The EBV-DNA copy number was determined by quantitative PCR (qPCR) using peripheral blood samples or biopsy specimens. Briefly, genomic DNA was isolated from 250 μL whole blood or digestive tissues with an Axyprep Mag tissue-blood genomic DNA kit (Axygen, Union City, CA,USA) according to the manufacturer’s instructions. qPCR was performed on an ABI 7300 thermal cycler using commercially available PCR kits for EBV (Daan Gene Technology, Guangzhou, China) and the results were shown as DNA copies/mL of whole blood, with a detection threshold of 500 copies/mL for EBV.
EBV-DNA copy numbers were monitored weekly during the first 30 days after haplo-HSCT and subsequently every other week until 3 months after transplantation or until EBV-DNA became undetectable in the peripheral blood.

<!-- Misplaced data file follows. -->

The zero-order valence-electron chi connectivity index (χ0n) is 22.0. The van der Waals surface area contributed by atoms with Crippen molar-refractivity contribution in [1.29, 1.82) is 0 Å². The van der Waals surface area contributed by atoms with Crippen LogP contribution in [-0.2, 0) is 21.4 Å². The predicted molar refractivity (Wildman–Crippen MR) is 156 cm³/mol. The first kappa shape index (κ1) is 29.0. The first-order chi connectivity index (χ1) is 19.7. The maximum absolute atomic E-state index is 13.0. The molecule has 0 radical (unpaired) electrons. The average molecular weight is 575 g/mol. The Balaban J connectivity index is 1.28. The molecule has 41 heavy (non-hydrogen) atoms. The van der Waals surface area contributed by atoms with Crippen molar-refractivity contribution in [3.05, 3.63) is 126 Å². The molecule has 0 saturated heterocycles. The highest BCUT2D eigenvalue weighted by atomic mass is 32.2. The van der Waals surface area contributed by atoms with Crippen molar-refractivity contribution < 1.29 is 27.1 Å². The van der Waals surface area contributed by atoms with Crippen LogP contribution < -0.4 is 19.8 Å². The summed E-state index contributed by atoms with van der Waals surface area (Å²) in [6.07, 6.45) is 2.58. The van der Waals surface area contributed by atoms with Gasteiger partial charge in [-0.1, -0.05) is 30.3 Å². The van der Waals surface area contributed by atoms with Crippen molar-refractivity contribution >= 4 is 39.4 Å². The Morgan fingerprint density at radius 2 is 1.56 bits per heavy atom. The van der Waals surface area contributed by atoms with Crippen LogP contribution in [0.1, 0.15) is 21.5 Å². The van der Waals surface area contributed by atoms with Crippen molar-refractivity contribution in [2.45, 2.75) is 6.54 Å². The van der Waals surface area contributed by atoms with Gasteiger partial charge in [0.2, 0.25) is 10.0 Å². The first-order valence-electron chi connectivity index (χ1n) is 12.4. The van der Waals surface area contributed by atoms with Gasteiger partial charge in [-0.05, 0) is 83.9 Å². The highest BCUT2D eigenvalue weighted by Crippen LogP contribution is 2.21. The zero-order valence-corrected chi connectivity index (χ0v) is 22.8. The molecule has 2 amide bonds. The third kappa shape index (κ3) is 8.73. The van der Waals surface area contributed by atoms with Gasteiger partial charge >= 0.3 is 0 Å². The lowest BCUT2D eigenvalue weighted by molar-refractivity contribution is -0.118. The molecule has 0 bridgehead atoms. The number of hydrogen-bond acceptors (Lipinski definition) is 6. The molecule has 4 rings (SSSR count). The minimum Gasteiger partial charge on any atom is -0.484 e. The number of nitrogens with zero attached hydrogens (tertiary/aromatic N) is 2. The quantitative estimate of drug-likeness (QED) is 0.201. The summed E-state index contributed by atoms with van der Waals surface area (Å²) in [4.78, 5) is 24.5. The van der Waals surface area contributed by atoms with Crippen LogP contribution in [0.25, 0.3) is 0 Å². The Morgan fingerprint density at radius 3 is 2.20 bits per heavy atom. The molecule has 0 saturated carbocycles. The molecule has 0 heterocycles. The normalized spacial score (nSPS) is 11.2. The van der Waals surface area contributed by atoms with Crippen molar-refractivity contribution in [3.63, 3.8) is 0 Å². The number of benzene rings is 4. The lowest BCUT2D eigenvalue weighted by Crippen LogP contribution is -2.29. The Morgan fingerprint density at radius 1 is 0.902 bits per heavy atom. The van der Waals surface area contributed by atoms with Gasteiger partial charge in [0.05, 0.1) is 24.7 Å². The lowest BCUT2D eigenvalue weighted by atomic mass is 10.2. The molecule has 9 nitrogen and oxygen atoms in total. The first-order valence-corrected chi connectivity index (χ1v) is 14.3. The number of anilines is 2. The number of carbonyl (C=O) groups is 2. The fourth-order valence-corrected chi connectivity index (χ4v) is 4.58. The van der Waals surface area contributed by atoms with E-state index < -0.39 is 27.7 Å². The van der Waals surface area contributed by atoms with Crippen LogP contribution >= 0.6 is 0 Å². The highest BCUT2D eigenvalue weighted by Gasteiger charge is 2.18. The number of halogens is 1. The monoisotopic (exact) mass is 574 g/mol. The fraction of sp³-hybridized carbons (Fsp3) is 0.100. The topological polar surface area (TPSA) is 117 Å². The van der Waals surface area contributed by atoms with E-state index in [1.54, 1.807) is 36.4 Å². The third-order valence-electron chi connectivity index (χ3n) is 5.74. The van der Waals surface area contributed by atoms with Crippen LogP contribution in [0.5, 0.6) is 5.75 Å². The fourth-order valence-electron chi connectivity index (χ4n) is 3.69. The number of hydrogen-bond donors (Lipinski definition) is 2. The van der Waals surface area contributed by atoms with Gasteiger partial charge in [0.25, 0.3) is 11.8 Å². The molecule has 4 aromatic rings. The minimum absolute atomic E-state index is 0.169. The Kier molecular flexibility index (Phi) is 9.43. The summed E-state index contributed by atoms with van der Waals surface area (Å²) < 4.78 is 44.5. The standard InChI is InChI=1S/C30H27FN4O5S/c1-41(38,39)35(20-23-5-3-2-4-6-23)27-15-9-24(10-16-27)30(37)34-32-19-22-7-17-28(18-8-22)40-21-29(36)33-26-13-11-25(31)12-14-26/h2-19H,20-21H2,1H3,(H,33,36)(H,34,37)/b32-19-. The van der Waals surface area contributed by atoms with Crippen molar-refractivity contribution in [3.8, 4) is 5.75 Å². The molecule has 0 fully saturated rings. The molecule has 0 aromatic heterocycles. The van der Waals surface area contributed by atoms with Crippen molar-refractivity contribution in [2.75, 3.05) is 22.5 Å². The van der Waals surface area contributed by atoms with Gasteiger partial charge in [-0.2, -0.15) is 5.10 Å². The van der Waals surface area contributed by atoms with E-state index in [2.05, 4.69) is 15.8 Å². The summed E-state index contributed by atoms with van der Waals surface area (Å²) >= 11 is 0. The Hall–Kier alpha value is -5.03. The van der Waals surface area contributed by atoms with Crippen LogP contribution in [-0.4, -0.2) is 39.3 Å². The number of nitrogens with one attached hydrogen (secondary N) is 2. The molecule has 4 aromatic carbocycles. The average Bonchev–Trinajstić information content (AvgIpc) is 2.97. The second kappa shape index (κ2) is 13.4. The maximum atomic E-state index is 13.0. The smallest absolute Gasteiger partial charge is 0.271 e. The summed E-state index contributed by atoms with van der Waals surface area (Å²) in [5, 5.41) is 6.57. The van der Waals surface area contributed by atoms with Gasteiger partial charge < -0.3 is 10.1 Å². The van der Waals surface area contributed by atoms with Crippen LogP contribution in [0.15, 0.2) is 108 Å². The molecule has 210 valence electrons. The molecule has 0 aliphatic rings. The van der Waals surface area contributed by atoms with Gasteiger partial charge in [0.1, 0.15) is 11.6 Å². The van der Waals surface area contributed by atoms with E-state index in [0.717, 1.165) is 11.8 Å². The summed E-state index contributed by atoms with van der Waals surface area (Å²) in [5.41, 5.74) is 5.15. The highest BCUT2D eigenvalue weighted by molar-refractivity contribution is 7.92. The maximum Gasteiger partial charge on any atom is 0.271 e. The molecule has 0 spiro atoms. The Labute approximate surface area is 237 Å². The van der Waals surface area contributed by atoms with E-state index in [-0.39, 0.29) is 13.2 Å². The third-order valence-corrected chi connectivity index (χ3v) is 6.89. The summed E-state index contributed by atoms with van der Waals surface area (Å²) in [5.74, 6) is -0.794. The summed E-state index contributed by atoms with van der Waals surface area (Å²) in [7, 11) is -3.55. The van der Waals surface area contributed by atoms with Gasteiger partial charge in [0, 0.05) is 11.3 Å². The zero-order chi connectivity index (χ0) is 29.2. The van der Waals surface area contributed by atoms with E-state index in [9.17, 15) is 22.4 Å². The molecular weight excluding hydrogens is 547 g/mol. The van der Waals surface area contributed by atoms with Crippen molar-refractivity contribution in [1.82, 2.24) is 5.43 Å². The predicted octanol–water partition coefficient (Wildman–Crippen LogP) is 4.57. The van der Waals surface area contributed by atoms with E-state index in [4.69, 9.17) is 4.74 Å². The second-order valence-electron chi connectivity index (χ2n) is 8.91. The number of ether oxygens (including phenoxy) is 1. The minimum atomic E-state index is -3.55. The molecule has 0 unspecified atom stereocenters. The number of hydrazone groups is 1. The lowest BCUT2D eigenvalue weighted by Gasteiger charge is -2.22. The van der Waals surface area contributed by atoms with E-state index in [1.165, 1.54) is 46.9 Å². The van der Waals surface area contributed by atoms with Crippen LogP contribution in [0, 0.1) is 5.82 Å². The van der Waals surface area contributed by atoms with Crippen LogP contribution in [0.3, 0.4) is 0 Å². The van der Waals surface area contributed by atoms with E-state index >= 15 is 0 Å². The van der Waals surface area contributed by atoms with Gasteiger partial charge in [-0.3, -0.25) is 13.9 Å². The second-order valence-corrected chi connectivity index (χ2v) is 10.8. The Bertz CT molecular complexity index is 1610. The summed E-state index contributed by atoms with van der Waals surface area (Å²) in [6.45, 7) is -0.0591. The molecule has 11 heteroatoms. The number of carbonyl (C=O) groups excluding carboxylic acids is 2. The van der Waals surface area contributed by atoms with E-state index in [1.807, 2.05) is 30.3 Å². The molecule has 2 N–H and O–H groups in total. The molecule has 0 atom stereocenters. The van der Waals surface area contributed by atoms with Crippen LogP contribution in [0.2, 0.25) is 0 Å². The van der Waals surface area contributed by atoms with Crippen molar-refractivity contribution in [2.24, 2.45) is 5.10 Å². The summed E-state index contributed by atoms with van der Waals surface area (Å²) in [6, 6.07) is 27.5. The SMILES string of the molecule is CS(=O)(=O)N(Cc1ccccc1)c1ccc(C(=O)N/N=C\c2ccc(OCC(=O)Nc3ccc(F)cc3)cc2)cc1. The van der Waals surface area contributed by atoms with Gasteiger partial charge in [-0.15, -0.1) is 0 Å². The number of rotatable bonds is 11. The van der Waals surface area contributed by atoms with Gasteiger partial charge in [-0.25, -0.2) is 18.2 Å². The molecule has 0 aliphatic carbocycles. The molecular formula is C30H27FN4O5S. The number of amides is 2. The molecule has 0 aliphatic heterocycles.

EBV-DNAemia was defined as EBV-DNA loads of more than 500 copies/mL at two consecutive time points, without any signs or symptoms of EBV-related diseases, including probable and proven PTLDs. Probable PTLDs were defined as significant lymphadenopathy, hepatosplenomegaly, or other end-organ manifestations, accompanied by a high EBV-DNA blood load and the absence of tissue biopsy and other documented causes . Proven PTLDs were diagnosed as detection of EBV nucleic acids or EBV-encoded proteins in a tissue specimen, together with symptoms and/or signs from the affected organ .
MHC class I-peptide pentameric complexes (pentamers) and reagents